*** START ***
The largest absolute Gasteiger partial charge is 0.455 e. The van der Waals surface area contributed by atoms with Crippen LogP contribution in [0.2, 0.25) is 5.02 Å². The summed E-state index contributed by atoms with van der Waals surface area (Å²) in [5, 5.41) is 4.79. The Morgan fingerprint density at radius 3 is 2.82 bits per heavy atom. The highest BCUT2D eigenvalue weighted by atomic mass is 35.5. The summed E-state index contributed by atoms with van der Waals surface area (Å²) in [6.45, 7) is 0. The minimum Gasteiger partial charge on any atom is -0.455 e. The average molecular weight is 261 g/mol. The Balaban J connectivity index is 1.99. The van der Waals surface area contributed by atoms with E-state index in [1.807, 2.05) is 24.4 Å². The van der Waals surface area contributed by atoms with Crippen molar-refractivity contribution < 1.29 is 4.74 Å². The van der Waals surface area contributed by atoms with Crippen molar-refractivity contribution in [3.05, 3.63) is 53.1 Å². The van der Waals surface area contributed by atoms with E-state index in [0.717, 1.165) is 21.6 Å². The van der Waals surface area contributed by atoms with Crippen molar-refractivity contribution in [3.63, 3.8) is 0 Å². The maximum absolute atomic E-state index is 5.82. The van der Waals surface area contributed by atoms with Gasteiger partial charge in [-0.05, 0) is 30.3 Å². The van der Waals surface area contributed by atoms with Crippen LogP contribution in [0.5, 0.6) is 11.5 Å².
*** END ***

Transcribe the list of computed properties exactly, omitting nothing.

The largest absolute Gasteiger partial charge is 0.455 e. The van der Waals surface area contributed by atoms with Crippen LogP contribution in [0.2, 0.25) is 5.02 Å². The summed E-state index contributed by atoms with van der Waals surface area (Å²) in [5, 5.41) is 4.79. The Morgan fingerprint density at radius 3 is 2.82 bits per heavy atom. The highest BCUT2D eigenvalue weighted by atomic mass is 35.5. The summed E-state index contributed by atoms with van der Waals surface area (Å²) in [6.45, 7) is 0. The minimum Gasteiger partial charge on any atom is -0.455 e. The average molecular weight is 261 g/mol. The Balaban J connectivity index is 1.99. The van der Waals surface area contributed by atoms with E-state index in [1.807, 2.05) is 24.4 Å². The van der Waals surface area contributed by atoms with Crippen molar-refractivity contribution < 1.29 is 4.74 Å². The van der Waals surface area contributed by atoms with Crippen molar-refractivity contribution in [3.05, 3.63) is 53.1 Å². The van der Waals surface area contributed by atoms with E-state index in [0.717, 1.165) is 21.6 Å². The van der Waals surface area contributed by atoms with Crippen molar-refractivity contribution in [3.63, 3.8) is 0 Å². The maximum absolute atomic E-state index is 5.82. The van der Waals surface area contributed by atoms with Gasteiger partial charge in [-0.05, 0) is 30.3 Å². The van der Waals surface area contributed by atoms with Crippen LogP contribution in [0.5, 0.6) is 11.5 Å².